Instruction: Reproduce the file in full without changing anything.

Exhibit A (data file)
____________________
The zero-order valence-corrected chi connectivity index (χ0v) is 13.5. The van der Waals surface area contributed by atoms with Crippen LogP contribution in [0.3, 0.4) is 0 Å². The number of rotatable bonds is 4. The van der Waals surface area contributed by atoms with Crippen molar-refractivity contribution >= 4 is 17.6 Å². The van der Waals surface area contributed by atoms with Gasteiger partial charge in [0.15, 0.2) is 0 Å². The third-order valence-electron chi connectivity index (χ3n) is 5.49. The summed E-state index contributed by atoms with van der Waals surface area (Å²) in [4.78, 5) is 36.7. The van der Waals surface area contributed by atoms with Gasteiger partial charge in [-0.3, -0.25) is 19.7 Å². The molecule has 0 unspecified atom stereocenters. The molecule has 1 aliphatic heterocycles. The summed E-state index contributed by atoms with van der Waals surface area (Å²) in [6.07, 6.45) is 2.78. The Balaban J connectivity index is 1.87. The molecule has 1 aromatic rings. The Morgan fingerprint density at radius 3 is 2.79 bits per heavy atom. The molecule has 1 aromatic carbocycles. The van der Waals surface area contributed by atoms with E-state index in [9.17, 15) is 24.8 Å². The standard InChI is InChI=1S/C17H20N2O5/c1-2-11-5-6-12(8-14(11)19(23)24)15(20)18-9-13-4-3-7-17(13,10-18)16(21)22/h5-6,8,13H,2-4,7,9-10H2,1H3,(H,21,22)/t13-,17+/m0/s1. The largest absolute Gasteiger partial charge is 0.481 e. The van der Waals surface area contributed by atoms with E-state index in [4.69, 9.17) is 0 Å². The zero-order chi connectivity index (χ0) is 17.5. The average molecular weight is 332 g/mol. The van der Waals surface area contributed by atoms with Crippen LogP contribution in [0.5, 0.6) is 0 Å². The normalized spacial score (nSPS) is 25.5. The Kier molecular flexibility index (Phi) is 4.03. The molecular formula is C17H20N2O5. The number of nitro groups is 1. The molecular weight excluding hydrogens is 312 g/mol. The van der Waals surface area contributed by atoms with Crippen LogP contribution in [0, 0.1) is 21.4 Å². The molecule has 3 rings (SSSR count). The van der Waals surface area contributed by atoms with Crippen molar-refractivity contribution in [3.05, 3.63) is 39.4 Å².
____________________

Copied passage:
The zero-order valence-corrected chi connectivity index (χ0v) is 13.5. The van der Waals surface area contributed by atoms with Crippen LogP contribution in [0.3, 0.4) is 0 Å². The number of rotatable bonds is 4. The van der Waals surface area contributed by atoms with Crippen molar-refractivity contribution >= 4 is 17.6 Å². The van der Waals surface area contributed by atoms with Gasteiger partial charge in [0.15, 0.2) is 0 Å². The third-order valence-electron chi connectivity index (χ3n) is 5.49. The summed E-state index contributed by atoms with van der Waals surface area (Å²) in [4.78, 5) is 36.7. The van der Waals surface area contributed by atoms with Gasteiger partial charge in [-0.3, -0.25) is 19.7 Å². The molecule has 0 unspecified atom stereocenters. The molecule has 1 aliphatic heterocycles. The summed E-state index contributed by atoms with van der Waals surface area (Å²) in [6.07, 6.45) is 2.78. The Balaban J connectivity index is 1.87. The molecule has 1 aromatic rings. The Morgan fingerprint density at radius 3 is 2.79 bits per heavy atom. The molecule has 1 aromatic carbocycles. The van der Waals surface area contributed by atoms with E-state index in [9.17, 15) is 24.8 Å². The standard InChI is InChI=1S/C17H20N2O5/c1-2-11-5-6-12(8-14(11)19(23)24)15(20)18-9-13-4-3-7-17(13,10-18)16(21)22/h5-6,8,13H,2-4,7,9-10H2,1H3,(H,21,22)/t13-,17+/m0/s1. The largest absolute Gasteiger partial charge is 0.481 e. The van der Waals surface area contributed by atoms with E-state index in [4.69, 9.17) is 0 Å². The zero-order chi connectivity index (χ0) is 17.5. The average molecular weight is 332 g/mol. The van der Waals surface area contributed by atoms with Crippen LogP contribution in [0.5, 0.6) is 0 Å². The normalized spacial score (nSPS) is 25.5. The Kier molecular flexibility index (Phi) is 4.03. The molecular formula is C17H20N2O5. The number of nitro groups is 1. The molecular weight excluding hydrogens is 312 g/mol. The van der Waals surface area contributed by atoms with Crippen LogP contribution in [0, 0.1) is 21.4 Å². The molecule has 3 rings (SSSR count). The van der Waals surface area contributed by atoms with Crippen molar-refractivity contribution in [3.05, 3.63) is 39.4 Å².